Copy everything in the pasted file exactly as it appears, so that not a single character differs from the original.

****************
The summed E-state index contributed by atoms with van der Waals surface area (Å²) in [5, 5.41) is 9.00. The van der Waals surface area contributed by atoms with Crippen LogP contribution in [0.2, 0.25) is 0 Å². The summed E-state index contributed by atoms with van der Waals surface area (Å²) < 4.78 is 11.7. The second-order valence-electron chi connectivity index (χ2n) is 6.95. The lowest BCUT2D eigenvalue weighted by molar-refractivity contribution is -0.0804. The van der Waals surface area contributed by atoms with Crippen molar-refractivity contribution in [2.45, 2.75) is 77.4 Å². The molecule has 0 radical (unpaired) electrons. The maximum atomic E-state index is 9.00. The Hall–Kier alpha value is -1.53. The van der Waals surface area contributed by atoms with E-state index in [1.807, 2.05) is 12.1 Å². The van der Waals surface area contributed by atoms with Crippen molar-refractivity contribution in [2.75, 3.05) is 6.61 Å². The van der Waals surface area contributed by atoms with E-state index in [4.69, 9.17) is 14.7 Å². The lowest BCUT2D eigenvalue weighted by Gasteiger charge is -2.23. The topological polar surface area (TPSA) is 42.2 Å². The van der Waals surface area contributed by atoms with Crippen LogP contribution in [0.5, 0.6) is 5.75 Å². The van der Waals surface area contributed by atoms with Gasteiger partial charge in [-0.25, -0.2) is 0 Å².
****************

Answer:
The summed E-state index contributed by atoms with van der Waals surface area (Å²) in [5, 5.41) is 9.00. The van der Waals surface area contributed by atoms with Crippen LogP contribution in [0.2, 0.25) is 0 Å². The summed E-state index contributed by atoms with van der Waals surface area (Å²) < 4.78 is 11.7. The second-order valence-electron chi connectivity index (χ2n) is 6.95. The lowest BCUT2D eigenvalue weighted by molar-refractivity contribution is -0.0804. The van der Waals surface area contributed by atoms with Crippen molar-refractivity contribution in [2.45, 2.75) is 77.4 Å². The molecule has 0 radical (unpaired) electrons. The maximum atomic E-state index is 9.00. The Hall–Kier alpha value is -1.53. The van der Waals surface area contributed by atoms with E-state index in [1.807, 2.05) is 12.1 Å². The van der Waals surface area contributed by atoms with Crippen molar-refractivity contribution in [2.75, 3.05) is 6.61 Å². The van der Waals surface area contributed by atoms with E-state index in [4.69, 9.17) is 14.7 Å². The lowest BCUT2D eigenvalue weighted by Gasteiger charge is -2.23. The topological polar surface area (TPSA) is 42.2 Å². The van der Waals surface area contributed by atoms with Crippen LogP contribution in [0.5, 0.6) is 5.75 Å². The van der Waals surface area contributed by atoms with Gasteiger partial charge in [-0.25, -0.2) is 0 Å².